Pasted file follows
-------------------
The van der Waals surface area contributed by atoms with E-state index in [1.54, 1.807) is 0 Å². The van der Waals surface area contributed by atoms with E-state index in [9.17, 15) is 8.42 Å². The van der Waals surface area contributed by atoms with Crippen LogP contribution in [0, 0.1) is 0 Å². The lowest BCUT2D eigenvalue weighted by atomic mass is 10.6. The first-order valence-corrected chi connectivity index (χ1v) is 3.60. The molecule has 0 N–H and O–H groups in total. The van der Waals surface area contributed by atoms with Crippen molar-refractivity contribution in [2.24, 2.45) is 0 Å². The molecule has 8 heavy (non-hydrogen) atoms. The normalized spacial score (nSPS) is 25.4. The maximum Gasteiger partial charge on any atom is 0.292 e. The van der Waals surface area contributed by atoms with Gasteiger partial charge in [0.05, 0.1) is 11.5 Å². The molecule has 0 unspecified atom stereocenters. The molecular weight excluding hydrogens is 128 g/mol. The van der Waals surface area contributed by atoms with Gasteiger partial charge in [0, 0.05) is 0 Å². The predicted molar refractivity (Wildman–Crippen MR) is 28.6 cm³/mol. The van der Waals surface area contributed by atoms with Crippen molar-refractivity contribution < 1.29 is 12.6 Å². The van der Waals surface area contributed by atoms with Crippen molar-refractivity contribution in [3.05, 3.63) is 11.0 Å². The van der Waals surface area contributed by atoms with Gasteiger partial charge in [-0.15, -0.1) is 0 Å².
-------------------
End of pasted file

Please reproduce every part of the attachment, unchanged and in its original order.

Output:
The van der Waals surface area contributed by atoms with E-state index in [1.54, 1.807) is 0 Å². The van der Waals surface area contributed by atoms with E-state index in [9.17, 15) is 8.42 Å². The van der Waals surface area contributed by atoms with Crippen LogP contribution in [0, 0.1) is 0 Å². The lowest BCUT2D eigenvalue weighted by atomic mass is 10.6. The first-order valence-corrected chi connectivity index (χ1v) is 3.60. The molecule has 0 N–H and O–H groups in total. The van der Waals surface area contributed by atoms with Crippen molar-refractivity contribution in [2.24, 2.45) is 0 Å². The molecule has 8 heavy (non-hydrogen) atoms. The normalized spacial score (nSPS) is 25.4. The maximum Gasteiger partial charge on any atom is 0.292 e. The van der Waals surface area contributed by atoms with Gasteiger partial charge in [0.05, 0.1) is 11.5 Å². The molecule has 0 unspecified atom stereocenters. The molecular weight excluding hydrogens is 128 g/mol. The van der Waals surface area contributed by atoms with Gasteiger partial charge in [0, 0.05) is 0 Å². The predicted molar refractivity (Wildman–Crippen MR) is 28.6 cm³/mol. The van der Waals surface area contributed by atoms with Crippen molar-refractivity contribution < 1.29 is 12.6 Å². The van der Waals surface area contributed by atoms with Crippen molar-refractivity contribution in [3.05, 3.63) is 11.0 Å². The van der Waals surface area contributed by atoms with Gasteiger partial charge in [-0.15, -0.1) is 0 Å².